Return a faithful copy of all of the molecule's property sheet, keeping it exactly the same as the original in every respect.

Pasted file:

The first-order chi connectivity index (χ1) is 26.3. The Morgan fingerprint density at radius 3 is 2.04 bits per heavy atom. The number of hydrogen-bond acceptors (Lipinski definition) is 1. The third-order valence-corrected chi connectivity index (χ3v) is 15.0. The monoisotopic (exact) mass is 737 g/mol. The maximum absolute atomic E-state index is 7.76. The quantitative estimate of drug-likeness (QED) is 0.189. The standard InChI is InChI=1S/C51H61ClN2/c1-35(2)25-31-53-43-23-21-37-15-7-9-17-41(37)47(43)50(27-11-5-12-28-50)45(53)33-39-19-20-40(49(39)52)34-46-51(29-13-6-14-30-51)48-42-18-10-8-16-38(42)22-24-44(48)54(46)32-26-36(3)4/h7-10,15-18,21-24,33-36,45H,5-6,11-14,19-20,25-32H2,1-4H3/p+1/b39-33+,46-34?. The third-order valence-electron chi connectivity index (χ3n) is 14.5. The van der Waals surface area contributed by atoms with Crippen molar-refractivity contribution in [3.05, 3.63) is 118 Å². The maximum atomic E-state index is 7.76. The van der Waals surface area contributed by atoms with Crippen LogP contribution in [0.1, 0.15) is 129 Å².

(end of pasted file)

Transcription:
The first-order chi connectivity index (χ1) is 26.3. The Morgan fingerprint density at radius 3 is 2.04 bits per heavy atom. The number of hydrogen-bond acceptors (Lipinski definition) is 1. The third-order valence-corrected chi connectivity index (χ3v) is 15.0. The monoisotopic (exact) mass is 737 g/mol. The maximum absolute atomic E-state index is 7.76. The quantitative estimate of drug-likeness (QED) is 0.189. The standard InChI is InChI=1S/C51H61ClN2/c1-35(2)25-31-53-43-23-21-37-15-7-9-17-41(37)47(43)50(27-11-5-12-28-50)45(53)33-39-19-20-40(49(39)52)34-46-51(29-13-6-14-30-51)48-42-18-10-8-16-38(42)22-24-44(48)54(46)32-26-36(3)4/h7-10,15-18,21-24,33-36,45H,5-6,11-14,19-20,25-32H2,1-4H3/p+1/b39-33+,46-34?. The third-order valence-electron chi connectivity index (χ3n) is 14.5. The van der Waals surface area contributed by atoms with Crippen molar-refractivity contribution in [3.05, 3.63) is 118 Å². The maximum atomic E-state index is 7.76. The van der Waals surface area contributed by atoms with Crippen LogP contribution in [0.1, 0.15) is 129 Å².